Born July 5, 1923, in Everettsville, W.Va., John Harvey McKay grew up in several rough-and-tumble West Virginia coal towns.

He was the third of five children born to Scotch Irish parents, John and Gertrude McKay. John McKay was a coal mine superintendent who died when McKay was 13.

McKay graduated from high school in 1941 and was offered a football scholarship by Wake Forest. He was there, enrolling, when his mother became ill. He returned home and became a coal mine electrician’s assistant.

When the Japanese attacked Pearl Harbor, McKay was earning $6.75 a day in the mines. He joined the Army Air Corps in 1942 and became a tail gunner, seeing action on B-29s in the Pacific.

Both McKay and an older brother, Jimmy (a pilot), survived the war, but youngest brother Richard was killed at 18 when his minesweeper was torpedoed in the North Atlantic.

After the war, at 23, McKay played football at Purdue before transferring in 1947 to Oregon. He became a noted running back on the 1948 and ’49 teams, but his playing career abruptly ended in the 1949 Oregon-California game when he suffered a knee injury.

McKay, 27, married and with a baby on the way, became a $2,800-a-year Oregon assistant coach in 1950.

Before leaving for USC in 1959, he had never made more than $7,500 a year as an assistant coach.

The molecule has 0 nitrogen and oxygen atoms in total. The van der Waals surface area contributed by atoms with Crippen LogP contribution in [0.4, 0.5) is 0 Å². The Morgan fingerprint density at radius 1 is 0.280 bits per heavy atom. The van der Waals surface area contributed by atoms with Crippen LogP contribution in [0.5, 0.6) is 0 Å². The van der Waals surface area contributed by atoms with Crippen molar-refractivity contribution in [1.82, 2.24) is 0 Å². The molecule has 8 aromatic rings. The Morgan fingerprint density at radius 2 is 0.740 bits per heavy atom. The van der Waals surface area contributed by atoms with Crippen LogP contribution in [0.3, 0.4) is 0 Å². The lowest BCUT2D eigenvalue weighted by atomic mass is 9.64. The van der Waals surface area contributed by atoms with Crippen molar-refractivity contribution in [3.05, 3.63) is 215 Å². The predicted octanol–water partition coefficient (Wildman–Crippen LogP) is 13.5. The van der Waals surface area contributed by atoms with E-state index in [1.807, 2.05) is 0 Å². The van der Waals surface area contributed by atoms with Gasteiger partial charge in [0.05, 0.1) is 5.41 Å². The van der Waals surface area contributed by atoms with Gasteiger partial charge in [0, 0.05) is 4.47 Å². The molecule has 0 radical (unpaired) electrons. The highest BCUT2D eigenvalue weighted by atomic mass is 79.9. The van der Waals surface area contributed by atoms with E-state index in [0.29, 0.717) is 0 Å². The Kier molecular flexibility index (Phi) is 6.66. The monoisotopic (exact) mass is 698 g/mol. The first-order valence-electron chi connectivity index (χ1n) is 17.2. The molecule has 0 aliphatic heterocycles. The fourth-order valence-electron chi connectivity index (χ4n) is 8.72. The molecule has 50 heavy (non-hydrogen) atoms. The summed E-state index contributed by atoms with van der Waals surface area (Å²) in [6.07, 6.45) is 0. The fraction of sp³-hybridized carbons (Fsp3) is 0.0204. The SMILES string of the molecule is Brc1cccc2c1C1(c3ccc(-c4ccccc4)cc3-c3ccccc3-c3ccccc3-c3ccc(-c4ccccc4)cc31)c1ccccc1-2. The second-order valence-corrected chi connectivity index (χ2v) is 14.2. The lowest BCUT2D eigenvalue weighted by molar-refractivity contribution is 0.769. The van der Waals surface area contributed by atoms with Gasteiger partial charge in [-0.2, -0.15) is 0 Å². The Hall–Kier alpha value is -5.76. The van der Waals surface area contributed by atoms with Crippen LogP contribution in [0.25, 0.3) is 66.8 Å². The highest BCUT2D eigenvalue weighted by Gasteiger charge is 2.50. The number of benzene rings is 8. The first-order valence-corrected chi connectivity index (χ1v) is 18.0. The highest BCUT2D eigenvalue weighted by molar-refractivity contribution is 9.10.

At USC, McKay’s teams were known for quick-striking firepower, largely from big, fast running backs.

He is credited with refining the I formation, with the fullback and tailback lined up directly behind the quarterback. USC tailbacks Garrett and Simpson, running out of the I, ran for a combined 6,644 yards in their Heisman careers.

“McKay didn’t invent the I; he popularized it by winning with it,” said Dave Levy, a former assistant. “In the summer of ’62, he said one day, ‘You know, we should run plays out of this.’ So we did. And Willie Brown became the first USC tailback to run out of the I.”

McKay is survived by his wife, Corky, whom he met while a student at Oregon and married in 1950. He also is survived by their four children, Michelle, Terri, Richard and John Jr., who played college and pro football for his father.

“As great a coach as he was, he was an even better dad,” John Jr. said Sunday.

Private services will be held in Tampa. Contributions may be made to the John McKay Fund, USC Athletic Department, Heritage Hall, Los Angeles, CA 90089.



Remembrance: For writers, John McKay was funny, insightful. D1


Times staff writer Larry Stewart contributed to this story.